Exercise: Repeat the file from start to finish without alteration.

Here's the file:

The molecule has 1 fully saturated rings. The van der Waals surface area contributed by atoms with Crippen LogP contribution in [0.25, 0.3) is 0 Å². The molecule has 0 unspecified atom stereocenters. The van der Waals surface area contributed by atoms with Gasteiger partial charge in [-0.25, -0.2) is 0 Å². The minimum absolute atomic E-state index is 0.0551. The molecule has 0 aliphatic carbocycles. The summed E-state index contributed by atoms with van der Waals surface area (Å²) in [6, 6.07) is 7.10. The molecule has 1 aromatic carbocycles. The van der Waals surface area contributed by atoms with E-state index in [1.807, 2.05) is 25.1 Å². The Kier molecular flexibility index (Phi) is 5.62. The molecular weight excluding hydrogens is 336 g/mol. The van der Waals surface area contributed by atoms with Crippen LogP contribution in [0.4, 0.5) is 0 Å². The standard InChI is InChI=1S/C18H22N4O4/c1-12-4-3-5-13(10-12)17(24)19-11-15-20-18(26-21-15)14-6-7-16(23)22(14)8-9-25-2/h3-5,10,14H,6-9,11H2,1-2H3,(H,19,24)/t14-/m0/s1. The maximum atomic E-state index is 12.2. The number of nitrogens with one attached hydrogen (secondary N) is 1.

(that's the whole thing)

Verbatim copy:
The molecule has 1 fully saturated rings. The van der Waals surface area contributed by atoms with Crippen LogP contribution in [0.25, 0.3) is 0 Å². The molecule has 0 unspecified atom stereocenters. The van der Waals surface area contributed by atoms with Gasteiger partial charge in [-0.25, -0.2) is 0 Å². The minimum absolute atomic E-state index is 0.0551. The molecule has 0 aliphatic carbocycles. The summed E-state index contributed by atoms with van der Waals surface area (Å²) in [6, 6.07) is 7.10. The molecule has 1 aromatic carbocycles. The van der Waals surface area contributed by atoms with E-state index in [1.807, 2.05) is 25.1 Å². The Kier molecular flexibility index (Phi) is 5.62. The molecular weight excluding hydrogens is 336 g/mol. The van der Waals surface area contributed by atoms with Crippen LogP contribution in [0.4, 0.5) is 0 Å². The standard InChI is InChI=1S/C18H22N4O4/c1-12-4-3-5-13(10-12)17(24)19-11-15-20-18(26-21-15)14-6-7-16(23)22(14)8-9-25-2/h3-5,10,14H,6-9,11H2,1-2H3,(H,19,24)/t14-/m0/s1. The maximum atomic E-state index is 12.2. The number of nitrogens with one attached hydrogen (secondary N) is 1.